New England Fishermen To Receive Nearly $33 Million In Disaster Relief

Credit August Linnman / Creative Commons

Nearly $33 million in disaster relief money will soon flow to help New England fishermen hurting from declining fish stocks and tighter fishing limits. The federal government declared a fisheries disaster last year in Rhode Island. Sens. Jack Reed and Sheldon Whitehouse, and Reps. Jim Langevin and David Cicilline joined other congressional leaders to include $74 million in fisheries disaster in the fiscal year 2014 appropriations bill.

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Environment
8:16 am
Thu February 27, 2014

CRMC Subcommittee To Hold Last Public Hearing For Deepwater Wind

The CRMC hold one last meeting on the proposal to install a wind farm off the coast of Block Island.
Credit Bradley Campbell / RIPR

A subcommittee of the Coastal Resources Management Council set the final public hearing to discuss Deepwater Wind’s proposed ocean wind farm for today. 

The subcommittee in charge of these hearings has set aside six hours for public comments.  They may also ask Deepwater Wind some final questions to help them decide whether to recommend the project to the CRMC for approval.

The full council will consider these hearings, the subcommittee’s recommendation, and staff report before it votes on the project.

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Environment
2:35 pm
Wed February 26, 2014

Sen. Whitehouse Introduces Legislation To Continue National Estuary Program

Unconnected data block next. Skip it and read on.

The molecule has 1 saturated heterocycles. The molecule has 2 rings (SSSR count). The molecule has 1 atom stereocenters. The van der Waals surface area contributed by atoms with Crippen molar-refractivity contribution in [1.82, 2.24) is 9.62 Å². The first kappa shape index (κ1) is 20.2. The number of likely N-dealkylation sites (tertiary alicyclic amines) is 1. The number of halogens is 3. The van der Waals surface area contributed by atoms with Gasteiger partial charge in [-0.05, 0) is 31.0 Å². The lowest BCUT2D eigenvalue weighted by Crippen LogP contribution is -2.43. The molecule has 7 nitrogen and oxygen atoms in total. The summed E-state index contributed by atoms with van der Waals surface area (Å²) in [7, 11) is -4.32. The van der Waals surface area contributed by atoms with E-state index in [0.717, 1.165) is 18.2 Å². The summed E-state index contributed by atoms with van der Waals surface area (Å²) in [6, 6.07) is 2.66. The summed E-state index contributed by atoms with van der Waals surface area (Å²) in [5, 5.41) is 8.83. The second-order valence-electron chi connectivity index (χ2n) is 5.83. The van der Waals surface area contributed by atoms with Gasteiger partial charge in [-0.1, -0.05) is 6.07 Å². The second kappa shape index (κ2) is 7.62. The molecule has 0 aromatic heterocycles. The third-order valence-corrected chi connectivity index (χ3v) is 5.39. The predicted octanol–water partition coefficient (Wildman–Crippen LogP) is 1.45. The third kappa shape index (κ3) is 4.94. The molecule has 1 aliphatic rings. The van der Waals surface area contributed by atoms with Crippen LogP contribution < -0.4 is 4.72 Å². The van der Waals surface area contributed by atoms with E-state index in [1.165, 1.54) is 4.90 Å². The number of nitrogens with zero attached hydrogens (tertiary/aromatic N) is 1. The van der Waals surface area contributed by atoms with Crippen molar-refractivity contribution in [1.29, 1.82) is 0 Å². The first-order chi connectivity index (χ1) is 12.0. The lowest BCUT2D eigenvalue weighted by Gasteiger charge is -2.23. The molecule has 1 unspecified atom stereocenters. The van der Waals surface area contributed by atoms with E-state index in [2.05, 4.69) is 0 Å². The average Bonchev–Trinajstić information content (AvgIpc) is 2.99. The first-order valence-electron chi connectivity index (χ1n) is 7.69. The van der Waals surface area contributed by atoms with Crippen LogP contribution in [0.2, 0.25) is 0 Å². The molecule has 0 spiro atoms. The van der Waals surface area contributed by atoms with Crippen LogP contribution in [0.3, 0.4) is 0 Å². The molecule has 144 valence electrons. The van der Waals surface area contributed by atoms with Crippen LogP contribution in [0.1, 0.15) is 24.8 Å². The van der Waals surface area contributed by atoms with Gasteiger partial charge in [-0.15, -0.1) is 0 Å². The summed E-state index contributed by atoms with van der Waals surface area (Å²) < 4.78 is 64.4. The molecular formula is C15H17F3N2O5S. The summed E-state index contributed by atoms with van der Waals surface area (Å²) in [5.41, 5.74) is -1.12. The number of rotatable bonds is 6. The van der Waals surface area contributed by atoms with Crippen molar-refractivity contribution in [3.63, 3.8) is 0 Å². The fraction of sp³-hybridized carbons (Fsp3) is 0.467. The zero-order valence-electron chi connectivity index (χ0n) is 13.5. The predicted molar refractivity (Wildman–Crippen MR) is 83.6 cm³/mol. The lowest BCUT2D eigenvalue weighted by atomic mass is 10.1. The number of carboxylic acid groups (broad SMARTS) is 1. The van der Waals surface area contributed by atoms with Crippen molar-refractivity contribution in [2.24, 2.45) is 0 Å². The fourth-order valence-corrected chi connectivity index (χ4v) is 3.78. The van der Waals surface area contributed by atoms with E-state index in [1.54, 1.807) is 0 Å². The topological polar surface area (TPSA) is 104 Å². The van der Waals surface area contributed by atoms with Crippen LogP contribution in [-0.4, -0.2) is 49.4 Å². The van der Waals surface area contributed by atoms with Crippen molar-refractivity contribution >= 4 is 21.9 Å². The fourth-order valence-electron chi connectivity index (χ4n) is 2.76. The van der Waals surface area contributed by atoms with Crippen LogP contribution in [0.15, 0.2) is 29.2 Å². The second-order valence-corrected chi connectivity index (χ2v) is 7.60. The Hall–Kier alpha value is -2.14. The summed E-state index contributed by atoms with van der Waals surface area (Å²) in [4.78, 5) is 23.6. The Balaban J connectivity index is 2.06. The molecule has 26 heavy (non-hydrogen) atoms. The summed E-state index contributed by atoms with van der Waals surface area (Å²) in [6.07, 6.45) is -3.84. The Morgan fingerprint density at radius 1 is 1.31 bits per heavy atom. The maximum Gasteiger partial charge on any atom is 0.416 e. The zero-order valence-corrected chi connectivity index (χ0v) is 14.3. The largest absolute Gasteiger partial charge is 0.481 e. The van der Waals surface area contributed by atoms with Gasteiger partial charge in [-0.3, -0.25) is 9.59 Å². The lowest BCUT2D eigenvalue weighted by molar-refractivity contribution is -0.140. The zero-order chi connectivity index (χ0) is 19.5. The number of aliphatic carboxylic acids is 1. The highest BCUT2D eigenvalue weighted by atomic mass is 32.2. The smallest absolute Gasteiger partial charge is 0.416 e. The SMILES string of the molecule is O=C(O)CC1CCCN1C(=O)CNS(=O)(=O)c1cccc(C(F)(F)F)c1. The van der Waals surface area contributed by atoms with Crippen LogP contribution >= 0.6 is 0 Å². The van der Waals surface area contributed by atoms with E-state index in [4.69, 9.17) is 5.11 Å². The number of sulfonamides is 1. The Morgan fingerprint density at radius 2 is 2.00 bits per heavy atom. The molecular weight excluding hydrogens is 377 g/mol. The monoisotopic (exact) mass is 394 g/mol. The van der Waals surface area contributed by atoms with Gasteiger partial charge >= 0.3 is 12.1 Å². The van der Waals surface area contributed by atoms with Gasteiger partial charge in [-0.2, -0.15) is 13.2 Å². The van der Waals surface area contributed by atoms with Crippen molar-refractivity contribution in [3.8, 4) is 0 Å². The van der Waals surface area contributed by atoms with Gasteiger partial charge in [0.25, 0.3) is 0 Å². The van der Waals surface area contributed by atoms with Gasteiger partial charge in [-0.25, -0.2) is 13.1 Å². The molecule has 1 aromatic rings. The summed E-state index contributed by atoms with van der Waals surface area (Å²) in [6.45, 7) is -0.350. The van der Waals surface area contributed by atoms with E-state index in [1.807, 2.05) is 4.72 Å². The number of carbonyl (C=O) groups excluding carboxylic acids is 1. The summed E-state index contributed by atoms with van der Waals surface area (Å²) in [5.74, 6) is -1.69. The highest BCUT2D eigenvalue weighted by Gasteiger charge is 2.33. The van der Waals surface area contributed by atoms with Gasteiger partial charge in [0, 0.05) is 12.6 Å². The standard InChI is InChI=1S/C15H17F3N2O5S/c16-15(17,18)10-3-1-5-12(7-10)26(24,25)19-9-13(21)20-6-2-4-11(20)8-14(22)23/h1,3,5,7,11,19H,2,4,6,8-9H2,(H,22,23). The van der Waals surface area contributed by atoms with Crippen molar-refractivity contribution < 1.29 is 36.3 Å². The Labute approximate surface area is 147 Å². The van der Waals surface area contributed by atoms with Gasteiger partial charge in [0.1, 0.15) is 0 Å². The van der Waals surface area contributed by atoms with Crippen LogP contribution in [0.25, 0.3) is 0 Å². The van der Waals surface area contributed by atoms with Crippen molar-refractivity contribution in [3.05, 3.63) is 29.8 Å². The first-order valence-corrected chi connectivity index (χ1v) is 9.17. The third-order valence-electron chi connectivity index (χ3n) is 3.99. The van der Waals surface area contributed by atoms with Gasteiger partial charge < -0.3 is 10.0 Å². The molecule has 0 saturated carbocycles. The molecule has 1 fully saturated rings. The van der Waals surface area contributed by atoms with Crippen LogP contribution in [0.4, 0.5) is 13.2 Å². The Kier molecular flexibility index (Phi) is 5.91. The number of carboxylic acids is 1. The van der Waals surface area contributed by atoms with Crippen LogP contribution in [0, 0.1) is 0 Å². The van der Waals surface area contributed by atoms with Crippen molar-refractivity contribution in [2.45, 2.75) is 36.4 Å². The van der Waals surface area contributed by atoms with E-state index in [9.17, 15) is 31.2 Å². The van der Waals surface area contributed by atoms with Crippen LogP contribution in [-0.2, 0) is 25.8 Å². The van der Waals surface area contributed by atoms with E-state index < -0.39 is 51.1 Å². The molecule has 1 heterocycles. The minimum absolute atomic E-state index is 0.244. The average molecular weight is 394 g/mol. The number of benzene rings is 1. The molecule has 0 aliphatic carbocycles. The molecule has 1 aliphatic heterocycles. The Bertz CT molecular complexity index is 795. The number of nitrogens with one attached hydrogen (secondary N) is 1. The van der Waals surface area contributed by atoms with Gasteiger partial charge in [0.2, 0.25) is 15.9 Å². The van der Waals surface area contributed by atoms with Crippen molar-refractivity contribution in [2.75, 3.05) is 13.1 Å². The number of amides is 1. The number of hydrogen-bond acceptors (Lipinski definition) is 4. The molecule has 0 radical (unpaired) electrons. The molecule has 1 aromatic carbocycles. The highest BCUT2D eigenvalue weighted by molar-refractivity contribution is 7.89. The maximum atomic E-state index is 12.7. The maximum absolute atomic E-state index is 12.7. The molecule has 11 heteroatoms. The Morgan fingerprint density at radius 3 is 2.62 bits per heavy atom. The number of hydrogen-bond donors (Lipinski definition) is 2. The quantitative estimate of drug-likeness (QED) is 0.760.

Sen. Sheldon Whitehouse
Credit RIPR File

Sen. Sheldon Whitehouse has introduced legislation to re-authorize the National Estuary Program, which would benefit Narragansett Bay.

The program was first established in 1987 by the late Republican Senator John Chafee. It aimed to protect and restore estuaries from pollution and overdevelopment. An estuary is the area where fresh water meets the ocean.

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Environment
9:18 am
Wed February 26, 2014

Brown, Health Department To Screen Documentary "Shored Up"

A still of the documentary "Shored Up," by Ben Kalina

The critically-acclaimed documentary “Shored Up” will be playing at Brown University this evening.

The school’s Center for Environmental Studies and the Rhode Island Department of Health are sponsoring the movie screening and a panel discussion after the movie.

The documentary looks at how different coastal communities along the eastern seaboard are trying to deal with rising sea levels.

Policy and environmental science experts will sit on the panel, including the town planner of Westerly, where four natural disasters have hit in the past four years.

Environment
11:17 am
Tue February 25, 2014

Deer Culling On Block Island Postponed Until Next Year

Virginia white-tailed deer.
Credit Forest Wander / Creative Commons

The deer culling scheduled to begin this week on Block Island has been postponed until next year. The sharpshooting company hired to cull the deer recommended to postpone the project.

With no natural predators on the island, the Virginia white tailed deer population has grown out of control.
The deer have damaged the island’s ecosystem and spread Lyme disease.

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Environment
9:40 am
Mon February 24, 2014

New Website Helps People Learn About And Plan For Climate Change

University of Rhode Island
Credit RIPR FILE

A team at the University of Rhode Island has launched a website about climate change and its impacts to our state. The website, Rhode Island's Climate Change: Waves of Change, is designed for a range of people: from high school students to parents to business people.